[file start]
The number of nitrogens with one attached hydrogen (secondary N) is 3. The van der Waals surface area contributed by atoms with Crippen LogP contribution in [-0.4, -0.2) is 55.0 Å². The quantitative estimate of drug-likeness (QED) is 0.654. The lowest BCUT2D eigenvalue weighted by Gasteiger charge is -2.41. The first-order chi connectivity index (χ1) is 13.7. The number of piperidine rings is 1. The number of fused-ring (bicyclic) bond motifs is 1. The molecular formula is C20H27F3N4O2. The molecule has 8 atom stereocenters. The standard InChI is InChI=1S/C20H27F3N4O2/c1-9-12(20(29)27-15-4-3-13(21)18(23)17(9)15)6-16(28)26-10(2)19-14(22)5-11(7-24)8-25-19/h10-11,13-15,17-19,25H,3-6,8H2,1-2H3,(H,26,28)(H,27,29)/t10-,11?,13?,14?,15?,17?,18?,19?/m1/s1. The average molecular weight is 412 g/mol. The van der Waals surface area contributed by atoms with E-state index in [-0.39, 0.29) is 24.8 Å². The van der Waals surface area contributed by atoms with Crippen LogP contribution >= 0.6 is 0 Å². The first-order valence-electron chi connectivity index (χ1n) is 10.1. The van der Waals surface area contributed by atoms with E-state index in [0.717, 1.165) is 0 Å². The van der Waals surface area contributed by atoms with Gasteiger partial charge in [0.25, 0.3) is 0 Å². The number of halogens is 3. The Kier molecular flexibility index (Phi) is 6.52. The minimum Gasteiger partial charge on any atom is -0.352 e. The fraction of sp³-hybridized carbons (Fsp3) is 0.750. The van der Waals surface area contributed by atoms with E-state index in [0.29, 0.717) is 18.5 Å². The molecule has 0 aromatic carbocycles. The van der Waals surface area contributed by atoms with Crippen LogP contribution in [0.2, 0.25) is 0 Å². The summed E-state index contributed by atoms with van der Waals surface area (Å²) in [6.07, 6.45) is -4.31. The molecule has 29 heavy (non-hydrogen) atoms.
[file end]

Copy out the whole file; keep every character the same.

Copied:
The number of nitrogens with one attached hydrogen (secondary N) is 3. The van der Waals surface area contributed by atoms with Crippen LogP contribution in [-0.4, -0.2) is 55.0 Å². The quantitative estimate of drug-likeness (QED) is 0.654. The lowest BCUT2D eigenvalue weighted by Gasteiger charge is -2.41. The first-order chi connectivity index (χ1) is 13.7. The number of piperidine rings is 1. The number of fused-ring (bicyclic) bond motifs is 1. The molecular formula is C20H27F3N4O2. The molecule has 8 atom stereocenters. The standard InChI is InChI=1S/C20H27F3N4O2/c1-9-12(20(29)27-15-4-3-13(21)18(23)17(9)15)6-16(28)26-10(2)19-14(22)5-11(7-24)8-25-19/h10-11,13-15,17-19,25H,3-6,8H2,1-2H3,(H,26,28)(H,27,29)/t10-,11?,13?,14?,15?,17?,18?,19?/m1/s1. The average molecular weight is 412 g/mol. The van der Waals surface area contributed by atoms with E-state index in [-0.39, 0.29) is 24.8 Å². The van der Waals surface area contributed by atoms with Crippen LogP contribution >= 0.6 is 0 Å². The first-order valence-electron chi connectivity index (χ1n) is 10.1. The van der Waals surface area contributed by atoms with E-state index in [0.717, 1.165) is 0 Å². The van der Waals surface area contributed by atoms with Gasteiger partial charge in [0.25, 0.3) is 0 Å². The number of halogens is 3. The Kier molecular flexibility index (Phi) is 6.52. The minimum Gasteiger partial charge on any atom is -0.352 e. The fraction of sp³-hybridized carbons (Fsp3) is 0.750. The van der Waals surface area contributed by atoms with E-state index in [0.29, 0.717) is 18.5 Å². The molecule has 0 aromatic carbocycles. The van der Waals surface area contributed by atoms with Crippen LogP contribution in [0.2, 0.25) is 0 Å². The summed E-state index contributed by atoms with van der Waals surface area (Å²) in [6.07, 6.45) is -4.31. The molecule has 29 heavy (non-hydrogen) atoms.